Successful recovery from forwarding agent for wet container goods

This was about a shipment of two containers of paper rolls from Hamburg to Portugal by sea. While at sea the paper rolls stored upright in one of the containers became waterlogged from below, so that the paper cores deformed and brought only scrap value. The salt water tests performed by a surveyor were positive.

The opposing party subsequently rejected liability with the argument that there had been no unusual event at sea, and the wetness of the goods was accordingly probably due to condensation. They further argued that the positive salt water tests were due to the high salt content of humidity at sea. That the container appeared undamaged on handover was not disputed. It was not possible to establish subsequent damage as the container was no longer available for inspection by the surveyor.


Paper Industry



„Often, unusual and creative arguments are needed to present a questionable course of damage.”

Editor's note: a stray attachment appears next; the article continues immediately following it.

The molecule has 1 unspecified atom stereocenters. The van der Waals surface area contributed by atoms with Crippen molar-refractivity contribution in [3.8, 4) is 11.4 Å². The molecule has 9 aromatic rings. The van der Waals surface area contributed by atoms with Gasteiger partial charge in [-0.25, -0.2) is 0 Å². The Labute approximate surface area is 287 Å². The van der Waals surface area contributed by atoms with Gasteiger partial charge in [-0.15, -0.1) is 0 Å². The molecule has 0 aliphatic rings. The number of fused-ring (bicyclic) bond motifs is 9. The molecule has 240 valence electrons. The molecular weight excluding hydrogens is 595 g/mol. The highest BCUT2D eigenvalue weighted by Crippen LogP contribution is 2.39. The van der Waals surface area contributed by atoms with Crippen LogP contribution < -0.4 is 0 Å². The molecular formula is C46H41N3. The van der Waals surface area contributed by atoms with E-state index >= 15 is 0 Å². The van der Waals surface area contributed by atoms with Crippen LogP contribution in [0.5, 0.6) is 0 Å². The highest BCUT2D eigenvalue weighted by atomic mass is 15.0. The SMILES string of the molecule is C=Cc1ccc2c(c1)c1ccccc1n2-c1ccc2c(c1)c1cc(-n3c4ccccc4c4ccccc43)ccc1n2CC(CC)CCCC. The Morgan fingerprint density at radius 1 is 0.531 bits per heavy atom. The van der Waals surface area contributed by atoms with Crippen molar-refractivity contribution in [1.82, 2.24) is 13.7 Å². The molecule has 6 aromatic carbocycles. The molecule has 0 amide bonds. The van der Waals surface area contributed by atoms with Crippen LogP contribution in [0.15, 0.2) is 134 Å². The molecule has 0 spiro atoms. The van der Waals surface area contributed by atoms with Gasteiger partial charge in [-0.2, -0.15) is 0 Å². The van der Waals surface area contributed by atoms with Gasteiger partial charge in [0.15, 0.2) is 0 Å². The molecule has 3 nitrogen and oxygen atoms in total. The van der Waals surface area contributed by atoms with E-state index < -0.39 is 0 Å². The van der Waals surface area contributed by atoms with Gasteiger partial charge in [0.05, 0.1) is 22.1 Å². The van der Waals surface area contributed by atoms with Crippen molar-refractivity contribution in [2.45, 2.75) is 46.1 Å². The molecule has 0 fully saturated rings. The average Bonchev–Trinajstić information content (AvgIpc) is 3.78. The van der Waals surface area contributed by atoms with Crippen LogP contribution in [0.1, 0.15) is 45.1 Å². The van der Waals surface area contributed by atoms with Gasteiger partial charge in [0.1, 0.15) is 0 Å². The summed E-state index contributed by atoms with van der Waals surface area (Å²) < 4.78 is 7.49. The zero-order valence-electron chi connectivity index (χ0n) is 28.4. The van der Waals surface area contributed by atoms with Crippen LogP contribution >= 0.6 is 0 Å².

Our Approach:

the positive salt water tests suggested that moisture from condensation was unlikely. It is also basically unlikely that a lot of condensation would occur in a shipment from a cold climate – in this case, Hamburg in winter – to a hot Portugal. Paper rolls also have much less intrinsic moisture than e.g. known vulnerable goods such as coffee or cocoa beans. Unusual support from rough calculations enabled us to get incorruptible physics on our side.

Given the prevailing average temperature and humidity on the journey we were able to calculate that the maximum possible ambient humidity in the 40 foot high container implied a water content of 0.7-2 litres of water. By contrast, covering the floor of the container completely with water to a height of 5 mm would require c. 150 l of water. A further point to consider is that moisture from condensation would also be precipitated on walls and roof, and 100% of the humidity would never condense. The paper rolls were also not moistened to a height of only 5 mm, but c. 15 cm which even assuming capillary forces would require exposure to a depth of water of several centimetres. The volume of water required for waterlogging by condensation would accordingly be around 4,000 times greater than what was physically possible.

The result:

after further discussion of this argumentation we were able to achieve an appropriate out-of-court settlement, in contrast to the previous strict rejection of liability. This case shows that unusual and creative arguments are often needed to present a questionable course of damage. It is naturally all the more helpful if you know the laws of nature are on your side.


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